Dr Irmina Nahon has more than 15 years of experience in assessing and treating pelvic floor dysfunction. She has a PhD in the assessment and management of male urinary dysfunction, and extensive experience in working with women and children.
Irmina is Assistant Professor, Clinical Education Coordination at the University of Canberra and is now working privately as a pelvic floor specialist physiotherapist.
Irmina is currently the President of the ACT branch of the Continence Foundation of Australia (CFA), and also a passionate member of the Australian Physiotherapy Association’s Continence and Women’s Health group. She is an active member of the International Continence Society (ICS), the International Children’s Continence Society (ICCS) and the International Pelvic Pain Society (IPPS).
Irmina is very passionate about continence promotion, as well as research into the assessment and management of incontinence and pelvic pain.
Questions & Answers
How did you get involved in pelvic floor and Continence issues and not for instance in shoulder problems?
I wanted to do some more study and a post graduate certificate in Continence and Pelvic floor rehabilitation came up. I had been working in the Obstetrics/gynaecology ward and thus seemed interesting as well as relevant.
After completing it, I had caught the study bug and did a Master of Physiotherapy focused on bladder and bowel function. The next step of a PhD came naturally. There was a huge gap in the research about male continence issues, which I felt I could start to fill.
What is your audience? All women over 50?
I treat Women, Men and Children. Kids with day or night wetting or constipation issues, incomplete toilet training or children with a disability can all be helped by a continence physiotherapist.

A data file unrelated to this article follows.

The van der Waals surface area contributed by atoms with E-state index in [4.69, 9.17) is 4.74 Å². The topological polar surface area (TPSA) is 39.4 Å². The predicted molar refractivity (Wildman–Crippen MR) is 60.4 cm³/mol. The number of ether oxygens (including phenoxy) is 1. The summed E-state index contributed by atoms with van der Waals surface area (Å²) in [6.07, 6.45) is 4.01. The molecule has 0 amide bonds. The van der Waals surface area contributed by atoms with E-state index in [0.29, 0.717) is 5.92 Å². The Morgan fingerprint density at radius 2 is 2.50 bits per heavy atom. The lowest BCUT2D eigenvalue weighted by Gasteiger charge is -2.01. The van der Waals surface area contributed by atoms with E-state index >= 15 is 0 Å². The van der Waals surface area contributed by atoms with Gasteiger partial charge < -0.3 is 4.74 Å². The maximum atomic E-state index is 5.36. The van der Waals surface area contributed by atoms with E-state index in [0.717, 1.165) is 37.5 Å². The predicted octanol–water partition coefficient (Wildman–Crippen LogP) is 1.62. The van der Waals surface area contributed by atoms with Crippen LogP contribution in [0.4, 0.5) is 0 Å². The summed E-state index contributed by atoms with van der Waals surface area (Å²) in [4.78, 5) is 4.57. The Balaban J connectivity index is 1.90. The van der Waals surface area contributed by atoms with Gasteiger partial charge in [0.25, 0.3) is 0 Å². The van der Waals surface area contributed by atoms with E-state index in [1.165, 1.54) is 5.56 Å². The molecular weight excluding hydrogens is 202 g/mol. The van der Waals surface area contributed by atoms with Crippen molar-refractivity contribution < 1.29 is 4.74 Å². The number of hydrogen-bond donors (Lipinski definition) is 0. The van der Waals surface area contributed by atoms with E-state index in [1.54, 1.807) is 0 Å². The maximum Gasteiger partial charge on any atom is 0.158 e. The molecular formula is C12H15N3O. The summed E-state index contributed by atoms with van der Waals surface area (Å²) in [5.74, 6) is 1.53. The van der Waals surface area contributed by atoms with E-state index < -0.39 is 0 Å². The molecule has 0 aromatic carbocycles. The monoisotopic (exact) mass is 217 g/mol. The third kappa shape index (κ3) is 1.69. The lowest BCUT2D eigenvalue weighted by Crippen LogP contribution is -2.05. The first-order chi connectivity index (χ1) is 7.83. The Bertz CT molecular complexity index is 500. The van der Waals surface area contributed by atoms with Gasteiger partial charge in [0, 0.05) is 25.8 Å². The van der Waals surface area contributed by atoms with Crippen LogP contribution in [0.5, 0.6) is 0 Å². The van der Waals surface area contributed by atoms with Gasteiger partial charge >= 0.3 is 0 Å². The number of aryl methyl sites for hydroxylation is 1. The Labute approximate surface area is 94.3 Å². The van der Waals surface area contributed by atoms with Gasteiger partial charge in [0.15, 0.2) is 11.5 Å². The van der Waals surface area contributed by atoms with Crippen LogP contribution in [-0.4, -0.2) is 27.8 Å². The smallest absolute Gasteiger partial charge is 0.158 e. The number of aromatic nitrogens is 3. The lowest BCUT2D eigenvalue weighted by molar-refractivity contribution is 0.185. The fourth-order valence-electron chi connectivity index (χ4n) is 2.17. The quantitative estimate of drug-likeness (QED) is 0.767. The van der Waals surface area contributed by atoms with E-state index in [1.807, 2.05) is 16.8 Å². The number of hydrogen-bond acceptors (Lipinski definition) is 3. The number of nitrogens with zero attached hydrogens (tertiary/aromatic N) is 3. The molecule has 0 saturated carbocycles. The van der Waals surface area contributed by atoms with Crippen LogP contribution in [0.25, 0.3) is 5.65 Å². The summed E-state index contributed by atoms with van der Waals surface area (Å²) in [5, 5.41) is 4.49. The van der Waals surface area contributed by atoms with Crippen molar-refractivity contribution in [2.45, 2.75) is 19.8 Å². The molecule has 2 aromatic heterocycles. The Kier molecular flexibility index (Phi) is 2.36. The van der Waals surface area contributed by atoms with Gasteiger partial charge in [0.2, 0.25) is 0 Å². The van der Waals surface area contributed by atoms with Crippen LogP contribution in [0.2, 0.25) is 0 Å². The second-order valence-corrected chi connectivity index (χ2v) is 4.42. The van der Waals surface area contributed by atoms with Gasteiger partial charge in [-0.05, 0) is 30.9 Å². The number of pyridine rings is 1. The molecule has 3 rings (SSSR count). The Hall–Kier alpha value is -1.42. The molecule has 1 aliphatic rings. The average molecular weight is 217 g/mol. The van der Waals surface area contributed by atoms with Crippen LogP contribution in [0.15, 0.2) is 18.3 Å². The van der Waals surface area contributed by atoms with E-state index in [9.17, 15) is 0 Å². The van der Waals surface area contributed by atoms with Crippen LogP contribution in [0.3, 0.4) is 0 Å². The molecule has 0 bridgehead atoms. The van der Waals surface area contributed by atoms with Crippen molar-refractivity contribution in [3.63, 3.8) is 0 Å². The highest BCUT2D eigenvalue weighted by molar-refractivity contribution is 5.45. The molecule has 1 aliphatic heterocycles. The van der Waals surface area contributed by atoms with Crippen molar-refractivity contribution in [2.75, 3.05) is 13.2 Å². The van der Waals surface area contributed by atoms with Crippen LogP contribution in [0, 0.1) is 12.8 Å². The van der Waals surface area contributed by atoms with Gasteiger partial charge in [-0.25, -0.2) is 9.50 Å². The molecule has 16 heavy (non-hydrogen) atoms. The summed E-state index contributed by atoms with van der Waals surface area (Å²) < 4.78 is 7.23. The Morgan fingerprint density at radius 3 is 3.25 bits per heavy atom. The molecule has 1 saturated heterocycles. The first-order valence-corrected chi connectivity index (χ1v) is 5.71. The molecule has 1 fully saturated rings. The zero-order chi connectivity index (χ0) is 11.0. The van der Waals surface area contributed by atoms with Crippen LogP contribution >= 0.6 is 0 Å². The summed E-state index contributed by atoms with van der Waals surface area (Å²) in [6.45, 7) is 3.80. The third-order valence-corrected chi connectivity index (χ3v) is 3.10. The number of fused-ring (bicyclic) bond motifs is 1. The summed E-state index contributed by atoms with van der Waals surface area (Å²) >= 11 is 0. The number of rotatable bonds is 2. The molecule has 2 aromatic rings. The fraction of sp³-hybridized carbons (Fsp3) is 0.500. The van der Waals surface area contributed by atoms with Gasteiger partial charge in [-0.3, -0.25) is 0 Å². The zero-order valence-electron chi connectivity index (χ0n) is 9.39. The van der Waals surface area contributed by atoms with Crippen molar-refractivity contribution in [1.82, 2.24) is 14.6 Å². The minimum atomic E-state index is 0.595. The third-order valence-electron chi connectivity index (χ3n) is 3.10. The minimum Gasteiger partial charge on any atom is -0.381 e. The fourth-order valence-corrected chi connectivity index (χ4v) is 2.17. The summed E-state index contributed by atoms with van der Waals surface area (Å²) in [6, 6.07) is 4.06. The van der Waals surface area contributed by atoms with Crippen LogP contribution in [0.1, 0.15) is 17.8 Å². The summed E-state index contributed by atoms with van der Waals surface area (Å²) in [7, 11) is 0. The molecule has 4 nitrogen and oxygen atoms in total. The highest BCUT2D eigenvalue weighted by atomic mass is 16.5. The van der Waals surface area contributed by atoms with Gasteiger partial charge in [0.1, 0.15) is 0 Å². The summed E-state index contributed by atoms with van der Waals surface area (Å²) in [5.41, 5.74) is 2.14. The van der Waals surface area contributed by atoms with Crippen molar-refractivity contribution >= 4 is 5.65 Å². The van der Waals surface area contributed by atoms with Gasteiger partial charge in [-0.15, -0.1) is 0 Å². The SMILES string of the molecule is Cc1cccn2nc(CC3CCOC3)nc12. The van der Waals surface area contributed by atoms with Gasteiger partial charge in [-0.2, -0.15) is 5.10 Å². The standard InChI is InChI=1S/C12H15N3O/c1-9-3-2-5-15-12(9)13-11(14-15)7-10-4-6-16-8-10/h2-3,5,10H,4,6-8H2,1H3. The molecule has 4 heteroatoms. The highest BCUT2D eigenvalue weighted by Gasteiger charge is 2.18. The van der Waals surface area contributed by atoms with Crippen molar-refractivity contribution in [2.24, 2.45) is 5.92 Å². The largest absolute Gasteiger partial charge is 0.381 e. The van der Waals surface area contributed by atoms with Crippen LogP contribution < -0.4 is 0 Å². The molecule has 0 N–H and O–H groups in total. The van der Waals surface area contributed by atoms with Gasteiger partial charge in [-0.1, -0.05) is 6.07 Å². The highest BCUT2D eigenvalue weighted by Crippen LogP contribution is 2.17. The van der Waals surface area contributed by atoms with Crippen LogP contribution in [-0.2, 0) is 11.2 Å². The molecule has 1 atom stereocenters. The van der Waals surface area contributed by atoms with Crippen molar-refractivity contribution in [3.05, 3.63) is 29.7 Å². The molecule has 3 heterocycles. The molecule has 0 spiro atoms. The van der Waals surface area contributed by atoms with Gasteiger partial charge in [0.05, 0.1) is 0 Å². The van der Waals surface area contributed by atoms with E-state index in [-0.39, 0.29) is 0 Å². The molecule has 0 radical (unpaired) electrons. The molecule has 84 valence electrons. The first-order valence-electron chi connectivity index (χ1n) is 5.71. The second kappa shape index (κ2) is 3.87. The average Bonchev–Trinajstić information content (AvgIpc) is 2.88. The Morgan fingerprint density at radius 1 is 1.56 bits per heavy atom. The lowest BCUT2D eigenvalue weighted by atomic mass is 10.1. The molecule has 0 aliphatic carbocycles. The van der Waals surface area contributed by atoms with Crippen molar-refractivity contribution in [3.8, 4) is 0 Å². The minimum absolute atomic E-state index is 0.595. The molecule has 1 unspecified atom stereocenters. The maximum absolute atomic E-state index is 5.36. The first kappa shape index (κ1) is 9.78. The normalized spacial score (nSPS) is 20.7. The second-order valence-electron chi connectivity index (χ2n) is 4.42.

Adults both male and female can have overactive bladders (needing to go to the toilet frequently, urgently and sometimes not making it) that respond well do management. Of course I see many women after they have had babies for pelvic floor exercises. Many women are too busy with their children, that they don’t seek help until they are over 50. However if identified early, continence can be improved significantly at any age.
I also see many men before and after they have prostate cancer treatment. The leakage that occurs after surgery or the bowel problems that occur after radiation therapy can be treated and managed for many men.
Finally, I see women and men who have pain in the pelvic floor region. Pain can be related to an issue such as endometriosis (for women) or prostatitis (for men) or an injury such as fractured pelvis or overstretched muscles (by a bicycle seat) or may spontaneously occur for unknown reasons.
This pain can really affect life as well as intimacy and relationships. It is a pain people don’t like talking about but carefully tailored treatment can be really effective in reducing pain and improving life.
Tell me about you experiences abroad concerning your education around the subject of continence. What is you big achievement overseas? And in Australia?
I am involved with several international groups and organisations that exchange ideas and information and research in this field. The International Continence Society, The International Children’s Continence Society, the International Pelvic Pain Society to name a few.
I have spoken at conferences and am heavily involved in these groups in learning about new ideas and treatments.
What are the latest trends in women’s health and continence?
PELVIC FLOOR FIRST. If you are doing any fitness program, whether at the gym, boot camp, Pilates, or independently, please remember to start your exercise with the pelvic floor. This will help to reduce the effects of increased pressure in the tummy and prevent a weak pelvic floor from being pushed down.